Brains of Older Adults Often Harbor Four Common Proteinopathies

By Reuters Staff

July 03, 2020

NEW YORK (Reuters Health) - The presence of four misfolded proteins linked to neurodegeneration is common in the brains of older adults and is associated with dementia and impaired cognition, researchers have found.

The misfolded proteins - tau neurofibrillary tangles, amyloid-beta, alpha-synuclein, and transactive response DNA-binding protein 43 (TDP-43) - are often seen in older brains. But few studies have investigated the phenotype of "quadruple misfolded proteins," or QMP, as Dr. Erin L. Abner and colleagues at the University of Kentucky, in Lexington, named the co-existence of all four proteinopathies.

To describe this phenotype, including the trajectories of global cognition, the team used brain-autopsy data from 375 individuals who had participated in a longitudinal community-based cohort study of aging and dementia conducted by the University of Kentucky Alzheimer Disease Center.

The mean age at death was 86.9 years, and most patients were women (61.9%) and white (96.8%).

Multiple proteinopathies were common: 43.2% of the participants had two misfolded proteins, 38.1% had three, and 12.3% had four, the researchers report in JAMA Neurology.

The prevalence of dementia was highest among individuals in the QMP group (89.1%), followed by those with tau, amyloid-beta, and TDP-43 (81.7%); tau Braak stage V to VI and amyloid-beta (71.9%); and tau, amyloid-beta, and alpha-synuclein (61.1%).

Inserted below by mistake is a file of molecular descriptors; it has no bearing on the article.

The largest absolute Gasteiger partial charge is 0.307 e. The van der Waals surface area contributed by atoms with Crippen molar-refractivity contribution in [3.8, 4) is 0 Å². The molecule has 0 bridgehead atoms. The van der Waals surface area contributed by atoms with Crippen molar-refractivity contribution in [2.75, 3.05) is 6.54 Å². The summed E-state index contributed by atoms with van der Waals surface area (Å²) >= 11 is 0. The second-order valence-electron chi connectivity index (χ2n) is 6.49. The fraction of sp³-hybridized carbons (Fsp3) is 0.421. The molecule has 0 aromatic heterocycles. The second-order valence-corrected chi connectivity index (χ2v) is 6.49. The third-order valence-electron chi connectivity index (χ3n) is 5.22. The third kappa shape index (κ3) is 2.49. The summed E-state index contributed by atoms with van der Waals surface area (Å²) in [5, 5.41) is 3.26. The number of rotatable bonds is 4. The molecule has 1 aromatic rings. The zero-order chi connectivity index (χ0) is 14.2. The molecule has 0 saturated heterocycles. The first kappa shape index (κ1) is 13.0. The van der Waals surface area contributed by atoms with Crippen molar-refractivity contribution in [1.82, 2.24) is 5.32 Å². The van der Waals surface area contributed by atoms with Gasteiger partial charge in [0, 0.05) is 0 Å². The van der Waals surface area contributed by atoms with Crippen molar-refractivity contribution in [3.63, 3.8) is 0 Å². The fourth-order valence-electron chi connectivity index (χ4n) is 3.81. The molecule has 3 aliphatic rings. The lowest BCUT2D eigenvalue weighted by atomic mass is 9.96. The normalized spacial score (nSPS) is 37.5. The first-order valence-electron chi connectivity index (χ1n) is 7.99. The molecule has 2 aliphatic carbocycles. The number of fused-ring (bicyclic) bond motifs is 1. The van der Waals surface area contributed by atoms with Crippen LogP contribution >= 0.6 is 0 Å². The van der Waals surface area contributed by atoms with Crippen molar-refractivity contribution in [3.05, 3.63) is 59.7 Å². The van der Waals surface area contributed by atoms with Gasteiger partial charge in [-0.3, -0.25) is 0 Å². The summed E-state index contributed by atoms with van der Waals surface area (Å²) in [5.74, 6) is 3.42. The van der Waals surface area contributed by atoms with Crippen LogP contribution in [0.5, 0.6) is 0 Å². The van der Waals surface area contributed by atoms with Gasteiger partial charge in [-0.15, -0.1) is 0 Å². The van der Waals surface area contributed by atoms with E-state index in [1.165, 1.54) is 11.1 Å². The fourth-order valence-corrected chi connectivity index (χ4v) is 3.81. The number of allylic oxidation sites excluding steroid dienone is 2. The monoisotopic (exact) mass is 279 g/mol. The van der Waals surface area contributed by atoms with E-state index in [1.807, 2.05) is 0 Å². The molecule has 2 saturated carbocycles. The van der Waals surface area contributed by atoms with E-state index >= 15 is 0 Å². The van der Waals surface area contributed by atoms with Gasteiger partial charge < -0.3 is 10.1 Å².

In contrast, among the 45 individuals with a final diagnosis of mild cognitive impairment (MCI), none had QMP.

The mean time spent in the MCI state was shortest among those in the QMP group, suggesting a more aggressive disease course for these individuals.

The lowest final mean Mini-Mental State Examination (MMSE) score was observed in the QMP group overall and in the subgroup of individuals with initially normal cognition, even 12 years before death.

"These observations have potentially significant implications for clinical practice and public health, given that strategies to prevent or manage Alzheimer disease dementia may be complicated by the unrecognized presence of multiple additional neuropathologies," the authors conclude.

The study did not have commercial funding.

Dr. Abner did not respond to a request for comments.

SOURCE: JAMA Neurology, online June 22, 2020.